In fact, the genetic patrimony of the Mediterranean basin olive trees is very rich and is characterised by an abundance of varieties. Based on estimates by the FAO Plant Production and Protection Division Olive Germplasm (FAO, 2010), the world’s olive germplasm contains more than 2.629 different varieties, with many local varieties and ecotypes contributing to this richness. It is likely that the number of cultivars is underestimated because of inadequate information about minor local cultivars that are widespread in different olive-growing areas.

Current scientific knowledge offers the possibility of introducing new assessment systems, based not only on the varietal character phenology, usually adopted, but also on genetic traits.

For seed production, the fruits should be harvested when ripe, but before they turn black. This period extends from late September to mid-November, depending on the cultivar (Largarda et al., 1983a,b). Pits are removed from the flesh of the fruit with macerators. Pits can be stored in a dry place for years or planted directly, but germination is slow and uneven. Pre-germination treatments are designed to overcome both seed coat (mechanical) and embryo dormancy. Mechanical or chemical scarification is used to treat mechanical dormancy. During the scarification phase, the endocarp can be cracked mechanically or clipped at the radicle end, with care taken not to damage the embryo. Clipping just the cotyledonary end of the endocarp does not improve germination. Good germination results can be obtained using a seed cracking device before subsequent handling procedures (Martin et al., 1986). Pits may be soaked in concentrated sulfuric acid to soften the endocarp. Soaking time depends on the thickness of the endocarp; typical soaking times for Manzanillo are between 24 and 30 hours. The acid bath is followed by 1 to 2 hours of rinsing in water (Crisosto & Sutter, 1985).

The pits can be planted directly after the endocarp treatments at a depth about 2 to 3 times their diameter. Seeds planted outdoors in December do not germinate until the following spring. Pits can also be planted in pots or seedbeds in a greenhouse maintained at a range of temperature between 21 - 24 °C. Germination takes up to 3 months (Hartmann, 1949).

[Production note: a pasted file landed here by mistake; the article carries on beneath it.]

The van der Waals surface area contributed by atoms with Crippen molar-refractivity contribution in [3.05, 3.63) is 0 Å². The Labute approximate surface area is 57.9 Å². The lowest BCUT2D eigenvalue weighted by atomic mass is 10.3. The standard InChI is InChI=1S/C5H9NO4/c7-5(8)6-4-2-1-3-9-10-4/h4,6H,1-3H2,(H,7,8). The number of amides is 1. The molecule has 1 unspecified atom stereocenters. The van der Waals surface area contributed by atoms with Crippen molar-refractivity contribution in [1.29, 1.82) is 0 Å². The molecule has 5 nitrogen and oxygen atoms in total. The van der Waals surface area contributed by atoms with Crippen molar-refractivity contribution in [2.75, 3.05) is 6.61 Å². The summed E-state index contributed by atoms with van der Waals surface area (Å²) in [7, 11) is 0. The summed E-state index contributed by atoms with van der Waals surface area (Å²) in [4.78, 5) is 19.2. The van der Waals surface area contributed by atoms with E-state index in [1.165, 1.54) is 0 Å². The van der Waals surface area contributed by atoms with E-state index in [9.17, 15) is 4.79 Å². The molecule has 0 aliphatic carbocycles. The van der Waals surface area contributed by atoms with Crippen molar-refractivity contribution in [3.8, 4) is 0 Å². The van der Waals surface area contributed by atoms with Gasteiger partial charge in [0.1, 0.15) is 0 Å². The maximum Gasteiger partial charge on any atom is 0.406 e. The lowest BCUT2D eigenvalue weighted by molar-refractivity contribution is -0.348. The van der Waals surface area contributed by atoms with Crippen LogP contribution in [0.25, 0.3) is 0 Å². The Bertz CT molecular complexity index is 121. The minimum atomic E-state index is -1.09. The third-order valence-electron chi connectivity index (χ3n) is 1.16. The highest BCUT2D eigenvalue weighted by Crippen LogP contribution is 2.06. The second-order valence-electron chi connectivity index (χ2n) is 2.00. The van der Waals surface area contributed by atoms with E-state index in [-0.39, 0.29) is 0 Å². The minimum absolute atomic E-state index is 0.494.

Germination is quicker and more uniform when treatments to overcome internal dormancy are carried out in addition to scarification. The most successful of these treatments on a commercial scale is stratification. Pits are scarified as described above and then soaked in water at room temperature for 24 hours. The pits are mixed with moist sand or vermiculite and then placed in the dark in a controlled environment. The temperature is kept at 15 °C for 30 days. Stratification is thought to reduce abscisic acid, an inhibitor of germination, within the embryo or seed-coat. After stratification, pits can be planted outdoors if the weather is suitable; severe weather can cause losses. Pits can be planted in a greenhouse at 21 to 27 °C. Bottom heat is necessary. Germination should occur within 1 month. Transplanting seedlings from the greenhouse to the nursery should include steps to harden the seedlings, such as partial shade provided by a lath house. Adequate irrigation and fertilization are recommended to ensure continued rapid growth.

Virtually all olive trees are produced from rooted cuttings. Seed handling difficulties, low germination percentage, and slow initial seedling growth rate make seedling production impractical.


3. Conclusion

Olea europaea L. represents one of the most important trees in the Mediterranean basin and the oldest cultivated plant. Among cultivated plants, the olive is the sixth most important oil crop in the world, presently spreading from the Mediterranean region of origin to new production areas, due to the beneficial nutritional properties of olive oil and to its high economic value.

The Mediterranean basin is the traditional area of olive cultivation and has 95% of the olive orchards of the world. From the Mediterranean basin, olive cultivation is presently expanding into areas of Australia, South and North America (Argentina, Chile, United States), South Africa and even in exotic place, like Hawaii. Given its wide range of distribution, it is becoming increasingly urgent to identify plants into different ranges of distribution in the world to avoid cases of homonymy, synonymy and mislabeling so that a reliable classification of all varieties can be achieved without unnecessary confusion.

In this context, along with morphological characteristics the acquisition of additional information on biochemical markers is essential. This aspect represents a fundamental and indispensable step to preserve the main olive varieties and also to safeguard minor genotypes, in order to avoid a loss of genetic diversity.

Recent research has focused on using morphological markers associated with molecular ones to characterize and identify olive varieties (Ercisli et al., 2009; Muzzalupo et al., 2009). The identification of varieties by using molecular markers is a crucial aim of modern horticulture, because such a technique would greatly facilitate breeding programmes and germplasm collection management.


The authors thank the CERTOLIO project and University of Calabria funds for financial support.


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Written By

Adriana Chiappetta and Innocenzo Muzzalupo

Submitted: 19 December 2011 Published: 05 December 2012